Next, we need to consider if the trader actively manages the positions, or if they set stop losses and profits targets and then leave the trade alone. Actively managing a trade—determining when to exit in real-time—takes a lot more focus than setting a stop loss and profit target and walking away.
All these things can be boiled down to a few guidelines:
- Shorter time frames and active management require more focus. This typically means the trader is better off focusing on one, and no more than several, currency pairs. Due to the short time frame of the trades, these pairs should be enough to provide lots of trading opportunities.
- Longer time frames, and not a lot of active management, means more currency pairs can be traded, and may be required in order to find enough trading opportunities.
These are not rules, just some guidelines to consider.
Which Pairs to Day Trade and Actively Manage
When day trading a 1-minute chart, focus on trading one pair well. There are enough opportunities in a few-hour period to make money. Trying to trade more than one pair will likely spread our focus too thin, and we may end up missing some trades as we try to jump back and forth between multiple charts.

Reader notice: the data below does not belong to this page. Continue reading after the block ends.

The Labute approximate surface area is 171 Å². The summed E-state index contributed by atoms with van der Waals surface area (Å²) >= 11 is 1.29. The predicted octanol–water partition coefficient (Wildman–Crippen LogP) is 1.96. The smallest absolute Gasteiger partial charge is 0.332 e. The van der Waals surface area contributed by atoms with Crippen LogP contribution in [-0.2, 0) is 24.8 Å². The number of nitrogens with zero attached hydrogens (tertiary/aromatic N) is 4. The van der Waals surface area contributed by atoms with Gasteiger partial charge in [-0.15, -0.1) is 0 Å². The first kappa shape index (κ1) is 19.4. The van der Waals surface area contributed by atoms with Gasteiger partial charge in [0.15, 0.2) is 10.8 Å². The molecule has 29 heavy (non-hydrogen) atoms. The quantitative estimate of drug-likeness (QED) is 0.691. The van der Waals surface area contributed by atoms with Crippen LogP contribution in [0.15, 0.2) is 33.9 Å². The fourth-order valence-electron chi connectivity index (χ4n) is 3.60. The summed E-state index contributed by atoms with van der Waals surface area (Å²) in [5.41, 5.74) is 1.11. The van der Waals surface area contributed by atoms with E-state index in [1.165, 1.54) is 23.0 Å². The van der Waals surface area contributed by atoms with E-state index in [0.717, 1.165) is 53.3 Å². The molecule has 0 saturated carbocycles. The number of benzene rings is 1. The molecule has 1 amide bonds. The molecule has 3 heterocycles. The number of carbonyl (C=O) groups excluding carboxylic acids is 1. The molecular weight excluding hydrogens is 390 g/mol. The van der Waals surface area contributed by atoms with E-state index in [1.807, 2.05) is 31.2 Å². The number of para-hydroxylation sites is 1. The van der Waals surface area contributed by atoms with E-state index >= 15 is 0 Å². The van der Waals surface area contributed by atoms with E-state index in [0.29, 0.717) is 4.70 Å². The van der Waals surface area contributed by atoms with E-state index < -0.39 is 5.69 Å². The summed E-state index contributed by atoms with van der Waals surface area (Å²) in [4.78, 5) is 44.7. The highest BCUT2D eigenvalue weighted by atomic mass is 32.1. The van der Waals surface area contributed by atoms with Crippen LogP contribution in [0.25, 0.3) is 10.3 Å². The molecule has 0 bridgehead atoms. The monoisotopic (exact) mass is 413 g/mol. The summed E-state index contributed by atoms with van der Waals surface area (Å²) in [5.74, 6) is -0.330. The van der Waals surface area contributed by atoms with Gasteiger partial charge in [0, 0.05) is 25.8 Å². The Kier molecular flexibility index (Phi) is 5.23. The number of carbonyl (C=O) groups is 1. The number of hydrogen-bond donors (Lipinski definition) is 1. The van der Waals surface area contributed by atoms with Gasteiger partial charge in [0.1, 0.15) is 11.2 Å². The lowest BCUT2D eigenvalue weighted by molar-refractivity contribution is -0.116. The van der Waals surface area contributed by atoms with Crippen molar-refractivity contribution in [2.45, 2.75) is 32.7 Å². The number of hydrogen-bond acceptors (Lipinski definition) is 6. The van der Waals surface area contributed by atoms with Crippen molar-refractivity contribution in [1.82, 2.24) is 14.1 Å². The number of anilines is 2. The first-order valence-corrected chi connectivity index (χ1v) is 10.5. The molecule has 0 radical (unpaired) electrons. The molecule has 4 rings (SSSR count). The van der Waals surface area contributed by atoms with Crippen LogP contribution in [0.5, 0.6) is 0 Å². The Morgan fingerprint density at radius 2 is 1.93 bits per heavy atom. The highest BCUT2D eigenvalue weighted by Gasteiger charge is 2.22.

For day trading, I recommend trading the EURUSD. It is the most heavily traded currency pair in the world and typically has the lowest spread (a trading cost). Occasionally the EURUSD will be moving very little, not providing a lot of opportunities. The GBPUSD usually moves a little more than the EURUSD, so in such cases, the GBPUSD could be day traded instead of the EURUSD.
Day traders using a 5-, 10-, or 15-minute chart, if you are conformable and feel you have enough time to monitor multiple charts and trades, that should be fine. Just don’t overwhelm yourself. The same goes for day traders with partially or fully automated strategies. Trade more pairs, if desired, since the automation means there are fewer tasks you need to manage yourself.